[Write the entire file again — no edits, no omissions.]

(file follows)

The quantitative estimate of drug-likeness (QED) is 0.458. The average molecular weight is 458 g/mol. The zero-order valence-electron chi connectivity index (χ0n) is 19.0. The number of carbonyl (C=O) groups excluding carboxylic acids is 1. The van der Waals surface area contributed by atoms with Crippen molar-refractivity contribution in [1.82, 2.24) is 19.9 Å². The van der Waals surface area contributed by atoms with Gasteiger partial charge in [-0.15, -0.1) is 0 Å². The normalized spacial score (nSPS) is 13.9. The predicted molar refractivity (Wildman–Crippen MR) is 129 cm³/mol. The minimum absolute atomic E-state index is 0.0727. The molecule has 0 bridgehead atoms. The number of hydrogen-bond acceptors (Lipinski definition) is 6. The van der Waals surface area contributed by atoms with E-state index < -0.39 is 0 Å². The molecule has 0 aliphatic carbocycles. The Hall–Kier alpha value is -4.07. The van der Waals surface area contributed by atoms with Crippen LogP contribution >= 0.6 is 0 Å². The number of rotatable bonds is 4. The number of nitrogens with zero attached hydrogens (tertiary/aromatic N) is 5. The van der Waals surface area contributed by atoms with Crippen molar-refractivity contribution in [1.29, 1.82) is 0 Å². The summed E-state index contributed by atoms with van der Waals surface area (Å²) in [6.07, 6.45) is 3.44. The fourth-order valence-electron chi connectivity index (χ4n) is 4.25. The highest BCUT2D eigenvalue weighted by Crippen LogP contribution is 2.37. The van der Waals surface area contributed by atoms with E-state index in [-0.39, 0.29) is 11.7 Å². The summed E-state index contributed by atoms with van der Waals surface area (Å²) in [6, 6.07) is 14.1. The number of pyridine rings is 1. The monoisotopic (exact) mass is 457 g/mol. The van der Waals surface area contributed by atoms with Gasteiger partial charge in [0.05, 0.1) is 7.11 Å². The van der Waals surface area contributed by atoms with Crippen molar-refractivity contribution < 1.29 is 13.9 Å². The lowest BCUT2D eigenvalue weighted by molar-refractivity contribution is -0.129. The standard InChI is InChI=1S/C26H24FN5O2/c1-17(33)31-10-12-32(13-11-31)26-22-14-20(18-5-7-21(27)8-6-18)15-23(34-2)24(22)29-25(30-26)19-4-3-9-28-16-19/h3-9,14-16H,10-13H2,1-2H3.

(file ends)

The quantitative estimate of drug-likeness (QED) is 0.458. The average molecular weight is 458 g/mol. The zero-order valence-electron chi connectivity index (χ0n) is 19.0. The number of carbonyl (C=O) groups excluding carboxylic acids is 1. The van der Waals surface area contributed by atoms with Crippen molar-refractivity contribution in [1.82, 2.24) is 19.9 Å². The van der Waals surface area contributed by atoms with Gasteiger partial charge in [-0.15, -0.1) is 0 Å². The normalized spacial score (nSPS) is 13.9. The predicted molar refractivity (Wildman–Crippen MR) is 129 cm³/mol. The minimum absolute atomic E-state index is 0.0727. The molecule has 0 bridgehead atoms. The number of hydrogen-bond acceptors (Lipinski definition) is 6. The van der Waals surface area contributed by atoms with E-state index < -0.39 is 0 Å². The molecule has 0 aliphatic carbocycles. The Hall–Kier alpha value is -4.07. The van der Waals surface area contributed by atoms with Crippen LogP contribution >= 0.6 is 0 Å². The number of rotatable bonds is 4. The number of nitrogens with zero attached hydrogens (tertiary/aromatic N) is 5. The van der Waals surface area contributed by atoms with Crippen molar-refractivity contribution in [1.29, 1.82) is 0 Å². The summed E-state index contributed by atoms with van der Waals surface area (Å²) in [6.07, 6.45) is 3.44. The fourth-order valence-electron chi connectivity index (χ4n) is 4.25. The highest BCUT2D eigenvalue weighted by Crippen LogP contribution is 2.37. The van der Waals surface area contributed by atoms with E-state index in [-0.39, 0.29) is 11.7 Å². The summed E-state index contributed by atoms with van der Waals surface area (Å²) in [6, 6.07) is 14.1. The number of pyridine rings is 1. The monoisotopic (exact) mass is 457 g/mol. The van der Waals surface area contributed by atoms with Gasteiger partial charge in [0.05, 0.1) is 7.11 Å². The van der Waals surface area contributed by atoms with Crippen molar-refractivity contribution < 1.29 is 13.9 Å². The lowest BCUT2D eigenvalue weighted by molar-refractivity contribution is -0.129. The standard InChI is InChI=1S/C26H24FN5O2/c1-17(33)31-10-12-32(13-11-31)26-22-14-20(18-5-7-21(27)8-6-18)15-23(34-2)24(22)29-25(30-26)19-4-3-9-28-16-19/h3-9,14-16H,10-13H2,1-2H3.